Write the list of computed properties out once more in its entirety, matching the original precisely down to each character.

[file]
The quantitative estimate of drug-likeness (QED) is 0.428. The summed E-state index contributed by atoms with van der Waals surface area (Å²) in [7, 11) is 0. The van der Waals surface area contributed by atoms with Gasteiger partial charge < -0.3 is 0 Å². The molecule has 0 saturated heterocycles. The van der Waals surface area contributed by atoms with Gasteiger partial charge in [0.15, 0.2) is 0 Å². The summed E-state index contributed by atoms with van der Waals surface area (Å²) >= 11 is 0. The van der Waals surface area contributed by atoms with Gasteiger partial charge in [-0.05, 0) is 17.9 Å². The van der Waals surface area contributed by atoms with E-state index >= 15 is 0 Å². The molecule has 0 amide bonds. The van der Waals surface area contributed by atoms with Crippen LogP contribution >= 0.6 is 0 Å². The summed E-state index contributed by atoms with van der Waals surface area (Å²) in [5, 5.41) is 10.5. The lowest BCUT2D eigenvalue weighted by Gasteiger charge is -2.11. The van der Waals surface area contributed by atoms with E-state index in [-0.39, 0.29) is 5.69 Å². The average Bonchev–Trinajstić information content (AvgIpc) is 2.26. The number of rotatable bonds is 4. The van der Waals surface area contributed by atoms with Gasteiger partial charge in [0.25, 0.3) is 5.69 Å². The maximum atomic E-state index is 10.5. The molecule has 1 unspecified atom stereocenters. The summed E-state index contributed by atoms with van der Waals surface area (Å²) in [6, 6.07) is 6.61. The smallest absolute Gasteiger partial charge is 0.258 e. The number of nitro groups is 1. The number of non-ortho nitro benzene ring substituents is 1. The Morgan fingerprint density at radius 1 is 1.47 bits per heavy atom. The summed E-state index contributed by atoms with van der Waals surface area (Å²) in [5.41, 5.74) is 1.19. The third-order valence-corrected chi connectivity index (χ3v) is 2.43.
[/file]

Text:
The quantitative estimate of drug-likeness (QED) is 0.428. The summed E-state index contributed by atoms with van der Waals surface area (Å²) in [7, 11) is 0. The van der Waals surface area contributed by atoms with Gasteiger partial charge < -0.3 is 0 Å². The molecule has 0 saturated heterocycles. The van der Waals surface area contributed by atoms with Gasteiger partial charge in [0.15, 0.2) is 0 Å². The summed E-state index contributed by atoms with van der Waals surface area (Å²) >= 11 is 0. The van der Waals surface area contributed by atoms with Gasteiger partial charge in [-0.05, 0) is 17.9 Å². The van der Waals surface area contributed by atoms with E-state index >= 15 is 0 Å². The molecule has 0 amide bonds. The van der Waals surface area contributed by atoms with Crippen LogP contribution >= 0.6 is 0 Å². The summed E-state index contributed by atoms with van der Waals surface area (Å²) in [5, 5.41) is 10.5. The lowest BCUT2D eigenvalue weighted by Gasteiger charge is -2.11. The van der Waals surface area contributed by atoms with E-state index in [-0.39, 0.29) is 5.69 Å². The average Bonchev–Trinajstić information content (AvgIpc) is 2.26. The number of rotatable bonds is 4. The van der Waals surface area contributed by atoms with Gasteiger partial charge in [0.25, 0.3) is 5.69 Å². The maximum atomic E-state index is 10.5. The molecule has 1 unspecified atom stereocenters. The summed E-state index contributed by atoms with van der Waals surface area (Å²) in [6, 6.07) is 6.61. The smallest absolute Gasteiger partial charge is 0.258 e. The number of nitro groups is 1. The number of non-ortho nitro benzene ring substituents is 1. The Morgan fingerprint density at radius 1 is 1.47 bits per heavy atom. The summed E-state index contributed by atoms with van der Waals surface area (Å²) in [5.41, 5.74) is 1.19. The third-order valence-corrected chi connectivity index (χ3v) is 2.43.